This blog is an extended postscript to the last part—Memory-Sharing --to balance the intrinsic value of becoming comfortable as well as generous with time in giving and receiving shared-memories.
When I was four years old and broke the doll Santa had brought, my dad turned all his considerable repair skills toward the task of restoring the doll, but it was an impossible task. Remembering that time, though, has filled my mind all day with wonderful memories of him and all the things he was able to fix for me! What a great thing it is to have had a father who gave unconditional love and created a beautiful facsimile of our father in heaven. I know Jim did the same thing for your children—and for Clara! P.
Thank you for sharing. I love to read your emails, especially this one about Jim. G.
This one-sentence response from a church friend reflects what I hear from church members, neighbors,
and former church members and friends who’ve moved away and read the blogs and visiting with Jim’s and my siblings and relatives. I never get tired of talking, writing or hearing about Jim.
Dear, Dear Ruth!
This is so lovely!! What great warming Happy Birthday gifts for Jim! You're still wrapped in Jim's love, life, strength, care and ministry! May the seasons of family, joy and God's love continue to warm and comfort you in memories with family to surround you. My love and friendship to you. BP.
The responses have not only been encouraging to me but have pinpointed another important memory-sharing area that others, besides me, would be wise to keep in mind. It’s not merely the partner who grieves the vacancy left by a death, but children/grandchildren also grieve their deceased parents, grandparents/relatives. Being reminded of what they said or did makes delightful family conversation.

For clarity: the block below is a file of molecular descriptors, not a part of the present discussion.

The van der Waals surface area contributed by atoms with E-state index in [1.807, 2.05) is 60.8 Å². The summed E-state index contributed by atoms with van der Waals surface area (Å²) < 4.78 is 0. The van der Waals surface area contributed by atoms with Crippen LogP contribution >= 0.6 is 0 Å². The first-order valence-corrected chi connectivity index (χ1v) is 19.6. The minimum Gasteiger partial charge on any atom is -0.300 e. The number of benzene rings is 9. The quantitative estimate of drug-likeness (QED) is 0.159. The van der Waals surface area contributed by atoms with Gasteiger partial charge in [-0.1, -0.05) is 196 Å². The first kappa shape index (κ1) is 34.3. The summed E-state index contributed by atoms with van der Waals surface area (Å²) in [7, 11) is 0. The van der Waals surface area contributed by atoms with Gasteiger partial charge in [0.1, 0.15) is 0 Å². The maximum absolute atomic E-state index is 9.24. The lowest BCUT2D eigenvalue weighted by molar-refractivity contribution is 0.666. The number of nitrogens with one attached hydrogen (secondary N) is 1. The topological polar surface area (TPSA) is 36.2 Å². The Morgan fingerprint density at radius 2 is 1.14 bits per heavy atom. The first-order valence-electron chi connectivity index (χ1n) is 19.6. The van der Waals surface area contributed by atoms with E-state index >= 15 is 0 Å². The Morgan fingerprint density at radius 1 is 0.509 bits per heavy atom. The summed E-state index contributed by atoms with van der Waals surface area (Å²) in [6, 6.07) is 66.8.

We siblings, in our weekly phones to each other, nearly always involve something Mom said. Eileen, (Mac’s wife) nearly always says something about Jim or Mom in our weekly chats. They were both very precious to Eileen and she special to them.
At my 50th high school reunion, the class president said, "When I see you, I think of your mom who gave me vocal lessons." Steve asked if I knew that your mom used to give me organ lessons? She was the most patient person I have ever known.” I appreciated those memories. B
It behooves the living parent to keep in mind the importance of sharing his/her memories about the children’s deceased parent. My children often mention how much they appreciate it when I write and speak about Jim. And, in turn, I cherish hearing their memories. This point was made very clear this week as I chatted with sister-in-law, Eileen, who enjoys rehearsing her favorite memories of Jim when we visited their home. And the same joy when sharing Jim-memories with Jim’s sister and his cousin-brother during our phone visits. My brothers and sister always mention something about Jim when we chat by phone.
I often hear expressed, “I’d like to talk about how much I miss my parent (s) with his relatives, but I don’t know how to handle it if they should cry.” Tears are healing, as we’ve discussed, and to avoid tears may be avoiding a conversation the relative needs to have.
If you have a response centered around Memory-sharing or have thought of something I’ve missed, please email me. I’ll always find a way to include what we all need to know.
For He satisfies the longing soul, and the hungry soul he fills with good things. PS. 107:9 ESV
Dear Father, we know that you care about our sadness and emptiness in losing loved ones. Help us to be sensitive to those who need or desire to hear and/or share their memories about deceased loved ones, and not to be overly concerned about the ensuing tear-shedding of sadness and/or joy in remembrance.
FB: Is there a relative or friend who would enjoy sharing their memories? Click on:
https://ruthmcrobertsward.com/memory-sharing-tribute-to-jim-continued/ view Kurt’s Scene.